Question: Is there a global callback, when a thread gets terminated?

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Question: Is there a global callback, when a thread gets terminated?

Martin Friebe
Lets say you have a unit, with code that can be called from threads.
- The code  does not own the thread object, so it can *not* use
TThread.OnTerminate (assuming it could get hold of the thread object).
- Yet the code wants to use "threadvar" and create objects (or otherwise
allocate mem). The code should return the memory, when the thread
terminates.
- The user of the code should not need to make any calls, to initiate
the clean up.

So that would need something like
   GetCurrentThreadObject.AddThreadTermationHandler(MyHandler);
or
   GlobalThreadTerminationHandler.Add(MyHandler);

MyHandler does not need the thread-id, or -object. But it needs to run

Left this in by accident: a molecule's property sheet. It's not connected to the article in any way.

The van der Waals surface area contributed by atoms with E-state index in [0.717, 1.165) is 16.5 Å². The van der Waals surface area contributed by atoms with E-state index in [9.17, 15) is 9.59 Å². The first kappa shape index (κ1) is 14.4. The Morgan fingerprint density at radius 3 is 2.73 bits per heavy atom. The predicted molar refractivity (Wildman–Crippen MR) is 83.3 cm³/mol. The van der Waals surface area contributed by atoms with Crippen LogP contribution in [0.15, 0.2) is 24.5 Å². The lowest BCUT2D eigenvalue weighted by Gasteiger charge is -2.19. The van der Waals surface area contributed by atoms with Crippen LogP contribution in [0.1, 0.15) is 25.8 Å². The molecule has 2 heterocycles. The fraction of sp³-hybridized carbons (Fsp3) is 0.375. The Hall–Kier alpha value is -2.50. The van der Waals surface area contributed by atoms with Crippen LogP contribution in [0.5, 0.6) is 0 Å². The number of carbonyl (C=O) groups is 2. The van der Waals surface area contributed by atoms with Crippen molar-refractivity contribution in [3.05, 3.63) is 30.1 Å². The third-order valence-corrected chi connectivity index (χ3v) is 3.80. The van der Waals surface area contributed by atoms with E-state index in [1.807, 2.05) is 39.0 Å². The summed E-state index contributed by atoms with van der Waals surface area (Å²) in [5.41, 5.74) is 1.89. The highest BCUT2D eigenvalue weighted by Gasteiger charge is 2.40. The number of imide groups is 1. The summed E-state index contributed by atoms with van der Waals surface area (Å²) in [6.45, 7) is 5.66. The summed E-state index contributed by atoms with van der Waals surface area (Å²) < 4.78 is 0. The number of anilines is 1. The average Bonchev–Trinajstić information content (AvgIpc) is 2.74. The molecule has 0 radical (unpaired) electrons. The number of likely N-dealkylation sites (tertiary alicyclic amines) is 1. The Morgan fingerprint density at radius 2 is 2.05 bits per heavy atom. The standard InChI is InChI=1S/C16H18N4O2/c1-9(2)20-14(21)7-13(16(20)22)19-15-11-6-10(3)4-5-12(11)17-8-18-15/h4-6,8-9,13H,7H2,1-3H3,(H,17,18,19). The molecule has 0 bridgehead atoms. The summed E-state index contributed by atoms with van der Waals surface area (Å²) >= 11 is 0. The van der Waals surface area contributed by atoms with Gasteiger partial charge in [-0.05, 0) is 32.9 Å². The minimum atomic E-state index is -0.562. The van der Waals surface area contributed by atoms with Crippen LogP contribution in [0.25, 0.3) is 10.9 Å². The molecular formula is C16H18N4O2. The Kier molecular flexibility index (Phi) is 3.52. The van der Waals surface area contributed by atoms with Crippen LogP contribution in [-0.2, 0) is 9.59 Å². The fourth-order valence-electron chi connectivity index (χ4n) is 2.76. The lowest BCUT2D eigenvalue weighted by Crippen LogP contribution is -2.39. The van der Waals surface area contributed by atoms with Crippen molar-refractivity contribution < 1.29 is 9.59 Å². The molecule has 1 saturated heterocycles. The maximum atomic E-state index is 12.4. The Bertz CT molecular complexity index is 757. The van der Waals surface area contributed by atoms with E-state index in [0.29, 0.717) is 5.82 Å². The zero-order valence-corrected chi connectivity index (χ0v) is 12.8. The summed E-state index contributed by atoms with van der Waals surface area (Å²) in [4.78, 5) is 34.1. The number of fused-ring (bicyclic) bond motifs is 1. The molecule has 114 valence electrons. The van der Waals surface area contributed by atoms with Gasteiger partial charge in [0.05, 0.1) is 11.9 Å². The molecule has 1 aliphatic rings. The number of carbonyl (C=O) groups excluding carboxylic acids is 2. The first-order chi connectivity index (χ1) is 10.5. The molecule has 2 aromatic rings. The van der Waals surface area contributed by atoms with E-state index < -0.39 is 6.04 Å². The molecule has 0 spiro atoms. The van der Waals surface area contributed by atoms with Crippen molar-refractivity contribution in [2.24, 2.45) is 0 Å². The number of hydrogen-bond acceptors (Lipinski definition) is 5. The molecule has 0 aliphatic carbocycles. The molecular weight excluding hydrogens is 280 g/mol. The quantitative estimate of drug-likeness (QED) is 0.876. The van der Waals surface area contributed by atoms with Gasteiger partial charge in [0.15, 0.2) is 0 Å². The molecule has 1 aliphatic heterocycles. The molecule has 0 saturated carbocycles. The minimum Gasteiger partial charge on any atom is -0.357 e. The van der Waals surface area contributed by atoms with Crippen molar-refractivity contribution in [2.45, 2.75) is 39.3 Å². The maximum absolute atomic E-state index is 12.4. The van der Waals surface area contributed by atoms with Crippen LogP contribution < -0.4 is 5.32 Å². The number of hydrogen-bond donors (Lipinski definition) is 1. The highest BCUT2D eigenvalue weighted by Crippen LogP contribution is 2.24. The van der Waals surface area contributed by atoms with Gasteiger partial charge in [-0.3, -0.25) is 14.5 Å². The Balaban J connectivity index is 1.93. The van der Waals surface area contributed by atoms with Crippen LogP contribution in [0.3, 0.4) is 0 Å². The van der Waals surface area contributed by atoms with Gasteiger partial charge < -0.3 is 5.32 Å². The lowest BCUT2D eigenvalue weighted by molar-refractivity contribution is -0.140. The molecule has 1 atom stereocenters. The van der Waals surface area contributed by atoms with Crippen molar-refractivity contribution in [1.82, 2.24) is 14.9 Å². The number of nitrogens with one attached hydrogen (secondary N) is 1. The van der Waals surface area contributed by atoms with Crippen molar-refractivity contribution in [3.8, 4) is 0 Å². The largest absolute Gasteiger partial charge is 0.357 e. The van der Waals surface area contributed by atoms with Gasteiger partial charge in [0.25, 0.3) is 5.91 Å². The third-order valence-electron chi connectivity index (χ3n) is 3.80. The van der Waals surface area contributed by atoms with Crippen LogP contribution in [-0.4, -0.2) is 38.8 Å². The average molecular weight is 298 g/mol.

in the correct context for the ThreadVar. That is it needs to see the
value the threadvar has for the thread that is terminating.
So the Handler could do something like "myThreadVar.Free".

Any ideas?

I know the memory manager gets called "MemoryManager.DoneThread".
It is possible to intercept this, by getting the current mem-mgr,
replacing the method with a wrapper method (calling the original
method), and setting the mem-mgr.... Not particular nice.
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Re: Question: Is there a global callback, when a thread gets terminated?

Fr0sT
Are threadvar variables being freed like regular managed vars? I guess
that is all you need.